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Iraqi Kurdish Prime Minister Nechirvan Barzani (L) in a meeting with Russian President Vladimir Putin in Saint Petersburg in June.
Iraqi Kurdish Prime Minister Nechirvan Barzani (L) in a meeting with Russian President Vladimir Putin in Saint Petersburg in June.

Russia Will Continue Economic Interaction With Iraqi Kurdistan

Russia has swiftly become the top funder of Iraqi Kurdish oil and gas deals, with as much as $4 billion pledged in less than a year, industry sources say

Russia Will Continue Economic Interaction With Iraqi Kurdistan

Russia will continue economic interaction with Iraqi Kurdistan in coordination with authorities in Baghdad, Russian Deputy Foreign Minister Mikhail Bogdanov told Sputnik on Saturday.
“We have been doing this, are doing and will be further doing this, but, for sure, in coordination with the Iraqi government,” Bogdanov said, commenting on future relations with Erbil.
During the referendum on independence that was held on September 25, the Iraqi Kurds voted overwhelmingly in favor of independence with the final percentage of those who voted yes exceeding 90%.
Iraqi authorities say the referendum was not legitimate and stress that they would not conduct talks with the authorities of Iraqi Kurdistan on the issue of the vote.
Baghdad has also taken a number of measures to prevent the region from declaring independence. Earlier this week, the Iraqi parliament gave a mandate to the prime minister to deploy troops in the oil-rich province of Kirkuk.
Russia has repeatedly voiced strong support for Iraq’s territorial integrity in the wake of the referendum.
Iraqi Kurdistan, a landlocked region, shares borders with Syria, Iran and Turkey, all of which oppose the referendum, along with the central government in Baghdad.
On Wednesday, Russian President Vladimir Putin said that Moscow was managing its relationship with Iraq and the Kurdistan Region with great care given the escalation of tensions following the Sep. 25 referendum, Kurdistan 24 reported.
Speaking at the 2017 Russian Energy Week forum in Moscow, Putin affirmed that Russia was pursuing a policy of “non-interference” and carefully managing its ties with Iraqi Kurdistan and Baghdad to avoid encouraging any further instability in the region.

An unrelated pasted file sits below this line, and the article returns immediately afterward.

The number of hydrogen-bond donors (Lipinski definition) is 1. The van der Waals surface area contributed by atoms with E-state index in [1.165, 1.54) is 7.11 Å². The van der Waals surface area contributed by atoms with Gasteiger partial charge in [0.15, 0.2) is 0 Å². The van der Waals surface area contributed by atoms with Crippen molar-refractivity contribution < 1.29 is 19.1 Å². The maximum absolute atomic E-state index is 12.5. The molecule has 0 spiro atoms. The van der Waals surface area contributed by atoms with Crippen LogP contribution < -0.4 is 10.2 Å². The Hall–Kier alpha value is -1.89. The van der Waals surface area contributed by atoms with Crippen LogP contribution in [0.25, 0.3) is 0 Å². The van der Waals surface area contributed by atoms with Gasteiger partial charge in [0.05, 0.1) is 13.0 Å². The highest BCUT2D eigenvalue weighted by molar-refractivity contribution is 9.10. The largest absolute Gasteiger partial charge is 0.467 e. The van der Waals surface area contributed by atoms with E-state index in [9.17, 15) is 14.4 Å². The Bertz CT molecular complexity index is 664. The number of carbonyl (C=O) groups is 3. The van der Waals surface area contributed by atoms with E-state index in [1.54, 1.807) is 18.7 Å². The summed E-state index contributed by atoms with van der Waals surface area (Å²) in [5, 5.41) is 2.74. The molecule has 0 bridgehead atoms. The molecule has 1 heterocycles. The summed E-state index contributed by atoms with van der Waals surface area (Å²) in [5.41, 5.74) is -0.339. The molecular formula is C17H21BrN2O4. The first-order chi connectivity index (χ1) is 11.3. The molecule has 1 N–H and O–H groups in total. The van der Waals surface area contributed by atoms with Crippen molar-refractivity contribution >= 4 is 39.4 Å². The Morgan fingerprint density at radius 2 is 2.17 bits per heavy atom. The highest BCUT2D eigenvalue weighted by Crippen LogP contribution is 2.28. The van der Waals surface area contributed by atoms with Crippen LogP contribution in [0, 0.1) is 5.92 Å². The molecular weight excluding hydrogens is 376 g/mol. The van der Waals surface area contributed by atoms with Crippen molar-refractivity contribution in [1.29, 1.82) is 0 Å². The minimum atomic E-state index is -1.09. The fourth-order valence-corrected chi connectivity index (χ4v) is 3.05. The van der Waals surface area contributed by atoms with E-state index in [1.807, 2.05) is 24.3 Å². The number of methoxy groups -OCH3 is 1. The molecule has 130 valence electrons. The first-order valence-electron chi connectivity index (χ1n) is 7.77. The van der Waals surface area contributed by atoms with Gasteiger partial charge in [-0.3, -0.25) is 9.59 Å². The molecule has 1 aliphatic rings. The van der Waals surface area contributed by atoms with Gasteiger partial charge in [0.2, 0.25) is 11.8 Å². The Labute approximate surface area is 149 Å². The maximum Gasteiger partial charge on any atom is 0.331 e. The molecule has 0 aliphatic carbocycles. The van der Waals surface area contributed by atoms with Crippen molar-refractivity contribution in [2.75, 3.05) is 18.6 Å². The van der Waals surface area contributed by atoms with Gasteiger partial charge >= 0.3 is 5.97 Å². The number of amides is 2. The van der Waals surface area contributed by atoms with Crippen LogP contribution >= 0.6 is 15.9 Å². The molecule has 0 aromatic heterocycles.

He stressed that it was not in the interest of anyone to halt the Kurdistan Region’s oil exports which are shipped via pipeline and through Turkey’s Ceyhan port to international oil markets.
His speech came as Turkey has threatened to shut down the Kurdistan Region’s Ceyhan pipeline, currently the source of over 90% of the Region’s revenue.
Following the Kurdistan Region’s referendum, relations between Erbil, the seat of Kurdish Regional Government and Baghdad have deteriorated.
During a meeting with Turkish President Recep Tayyip Erdogan in Ankara on September 28, Putin said, “We believe that all disputes that may exist between the Iraqi federal government and the government of the autonomous Kurdish Region can and should be solved through constructive and respectful dialogue, with a view to devising a mutually acceptable formula of coexistence within a single Iraqi state.”
On Tuesday, Russian Minister of Energy, Alexander Novak indicated that Russia had no intention to scale back its investments and operations in Iraqi Kurdistan.
“Russia will continue to work with the Kurdistan Region and will maintain its operations, mainly in the energy sector, in the Region,” he said.
According to Reuters, Russia has swiftly become the top funder of Kurdish oil and gas deals, with as much as $4 billion pledged in less than a year, industry sources say.
In mid September, Russian state oil giant Rosneft announced its latest investment to help Iraqi Kurdistan develop its natural gas industry, for domestic supplies and eventual export.
The full value of the deal has not been disclosed officially, but according to industry sources familiar with it, it is worth more than $1 billion.
It is Rosneft’s third giant venture in the Kurdish region since February, transforming Moscow from an outsider with little profile in Kurdistan into the region’s biggest source of cash.
Publicly, Moscow says it supports Iraq’s territorial integrity while also recognizing the aspirations of the Kurds for a homeland.
“We are interested that the Kurdish people like any other nation on the planet can fulfill its hopes and aspirations,” Foreign Minister Sergei Lavrov said in July. “We start from the fact that the legitimate aspirations of the Kurds, like other peoples, need to be fulfilled within the framework of existing international legal norms.”
Russia, meanwhile, is looking for more friends in the Middle East after returning in force to the region with a decisive military intervention in Syria. Its main regional allies are Iran and the Syria of President Bashar al-Assad, and having friends in Kurdish territory, located between Syria, Iran and Turkey, would be geopolitically useful.

 

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